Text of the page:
A 72-year-old Green Valley man is due to spend his next birthday behind bars after selling $1.6 million worth of fake shares in a phony energy firm to investors in Pima County and beyond.
Dale Edward Barlage recently was sentenced to 10 months in federal prison after pleading guilty in a plea deal to bilking about 20 local investors and others in Minnesota where the bogus energy firm was supposedly headquartered, court records show.
Barlage could have avoided prison by repaying his victims before sentencing. He was ordered to make restitution as part of his sentence, but the federal prosecutor in the case said he doubts victims will ever see the money.
“He hasn’t paid any restitution to date nor do I have any illusion that he will ever pay any restitution,” saidMichael Jette, an assistant U.S. attorney in Tucson.
Barlage’s age and ill health were taken into consideration at sentencing, Jette said. When his prison term is up, he will also be subject to two years of supervised released.
Barlage ran the energy scam from 2008 to 2014 despite being banned for life from selling or promoting securities as part of a federal settlement in a 1996 stock manipulation case, court records say.
His most recent victims were falsely promised “a 100 percent return” on their investments if they purchased shares in National Energy, a company he portrayed as “a startup entity working with a European consortium (on) energy opportunities worldwide,” the federal complaint said.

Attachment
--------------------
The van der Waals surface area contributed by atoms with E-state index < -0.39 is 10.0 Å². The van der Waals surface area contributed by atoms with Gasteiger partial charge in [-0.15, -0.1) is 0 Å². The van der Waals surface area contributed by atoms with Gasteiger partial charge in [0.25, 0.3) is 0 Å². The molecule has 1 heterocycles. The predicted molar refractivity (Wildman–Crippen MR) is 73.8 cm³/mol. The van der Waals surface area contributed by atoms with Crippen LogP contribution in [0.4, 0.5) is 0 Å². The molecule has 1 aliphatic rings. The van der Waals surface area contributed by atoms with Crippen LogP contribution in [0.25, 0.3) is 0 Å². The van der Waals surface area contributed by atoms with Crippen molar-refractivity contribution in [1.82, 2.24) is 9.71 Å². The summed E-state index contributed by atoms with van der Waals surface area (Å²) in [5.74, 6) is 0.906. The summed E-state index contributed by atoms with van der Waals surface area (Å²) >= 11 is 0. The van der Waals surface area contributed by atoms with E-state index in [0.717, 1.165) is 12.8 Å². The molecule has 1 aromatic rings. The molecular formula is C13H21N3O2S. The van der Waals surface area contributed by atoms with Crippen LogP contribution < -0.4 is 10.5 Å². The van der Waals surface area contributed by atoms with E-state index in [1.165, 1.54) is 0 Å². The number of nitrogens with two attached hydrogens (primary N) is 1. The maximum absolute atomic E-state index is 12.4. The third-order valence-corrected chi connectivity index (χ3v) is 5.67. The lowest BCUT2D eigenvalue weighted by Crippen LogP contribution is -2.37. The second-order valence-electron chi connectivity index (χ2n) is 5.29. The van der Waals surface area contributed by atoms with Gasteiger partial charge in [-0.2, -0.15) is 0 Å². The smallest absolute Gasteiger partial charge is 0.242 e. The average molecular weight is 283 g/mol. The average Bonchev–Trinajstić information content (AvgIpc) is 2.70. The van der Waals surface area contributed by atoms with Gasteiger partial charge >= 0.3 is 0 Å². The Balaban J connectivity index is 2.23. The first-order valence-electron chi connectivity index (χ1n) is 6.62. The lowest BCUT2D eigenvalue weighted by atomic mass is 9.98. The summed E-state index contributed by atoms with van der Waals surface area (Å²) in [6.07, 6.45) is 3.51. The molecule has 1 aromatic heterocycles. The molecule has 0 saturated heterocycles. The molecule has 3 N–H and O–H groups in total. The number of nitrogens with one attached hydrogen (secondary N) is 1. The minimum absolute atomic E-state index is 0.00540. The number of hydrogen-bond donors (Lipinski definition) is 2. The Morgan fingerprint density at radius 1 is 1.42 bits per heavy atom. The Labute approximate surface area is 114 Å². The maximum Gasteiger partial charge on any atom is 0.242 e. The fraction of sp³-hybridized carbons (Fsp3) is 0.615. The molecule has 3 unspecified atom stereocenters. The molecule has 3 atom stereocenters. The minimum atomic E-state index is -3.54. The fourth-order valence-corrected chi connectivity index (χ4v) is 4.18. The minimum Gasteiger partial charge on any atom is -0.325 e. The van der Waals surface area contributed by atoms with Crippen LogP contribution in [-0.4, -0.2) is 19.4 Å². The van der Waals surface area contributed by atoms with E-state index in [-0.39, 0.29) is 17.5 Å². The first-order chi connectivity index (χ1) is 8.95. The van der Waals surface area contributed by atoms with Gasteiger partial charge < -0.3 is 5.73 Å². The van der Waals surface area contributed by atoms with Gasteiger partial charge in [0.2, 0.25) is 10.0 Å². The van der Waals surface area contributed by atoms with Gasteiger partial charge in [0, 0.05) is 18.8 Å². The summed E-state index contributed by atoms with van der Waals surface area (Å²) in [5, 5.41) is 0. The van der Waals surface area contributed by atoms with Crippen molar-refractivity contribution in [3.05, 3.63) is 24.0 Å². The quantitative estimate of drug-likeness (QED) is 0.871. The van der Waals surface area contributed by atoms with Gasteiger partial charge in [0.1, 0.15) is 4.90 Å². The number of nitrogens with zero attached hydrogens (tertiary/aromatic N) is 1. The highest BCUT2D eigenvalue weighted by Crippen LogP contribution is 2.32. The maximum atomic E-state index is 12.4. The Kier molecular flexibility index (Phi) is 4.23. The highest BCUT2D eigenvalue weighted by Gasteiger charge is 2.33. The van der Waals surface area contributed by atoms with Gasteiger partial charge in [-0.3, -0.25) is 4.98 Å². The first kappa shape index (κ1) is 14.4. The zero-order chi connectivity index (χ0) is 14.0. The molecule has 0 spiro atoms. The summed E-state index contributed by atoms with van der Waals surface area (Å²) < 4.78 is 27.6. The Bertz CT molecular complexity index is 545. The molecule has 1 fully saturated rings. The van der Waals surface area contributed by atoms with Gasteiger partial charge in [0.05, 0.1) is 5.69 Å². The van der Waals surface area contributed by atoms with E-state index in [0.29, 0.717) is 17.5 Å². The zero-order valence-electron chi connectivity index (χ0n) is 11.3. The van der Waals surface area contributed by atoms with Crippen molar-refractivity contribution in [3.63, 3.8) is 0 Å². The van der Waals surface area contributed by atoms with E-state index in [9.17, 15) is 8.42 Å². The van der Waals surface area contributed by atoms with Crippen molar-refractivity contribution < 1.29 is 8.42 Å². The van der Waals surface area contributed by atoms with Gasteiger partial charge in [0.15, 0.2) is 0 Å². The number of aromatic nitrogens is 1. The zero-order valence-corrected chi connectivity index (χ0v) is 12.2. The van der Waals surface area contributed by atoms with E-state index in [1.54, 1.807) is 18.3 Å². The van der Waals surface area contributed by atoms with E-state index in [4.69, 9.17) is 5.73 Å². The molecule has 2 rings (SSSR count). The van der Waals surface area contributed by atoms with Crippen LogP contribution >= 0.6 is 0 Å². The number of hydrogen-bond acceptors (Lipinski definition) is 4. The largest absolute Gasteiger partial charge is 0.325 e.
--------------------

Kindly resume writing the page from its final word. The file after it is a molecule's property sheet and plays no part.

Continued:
“After receiving his victims’ investment funds, Barlage used their money for his own personal expenses,” it said.
When investors started asking why they weren’t seeing financial gains, Barlage pretended the firm had taken a nosedive. He told them “he had also lost millions with National Energy when in fact Barlage had not lost anything,” it said.
He later promised them worthless shares in a Mexican gold mine, and pitched a new fake investment scheme involving “the purchase of Iraqi oil via a Chinese broker using currency swaps,” the complaint said.
“In reality there were no currency swaps to purchase Iraqi oil,” it said.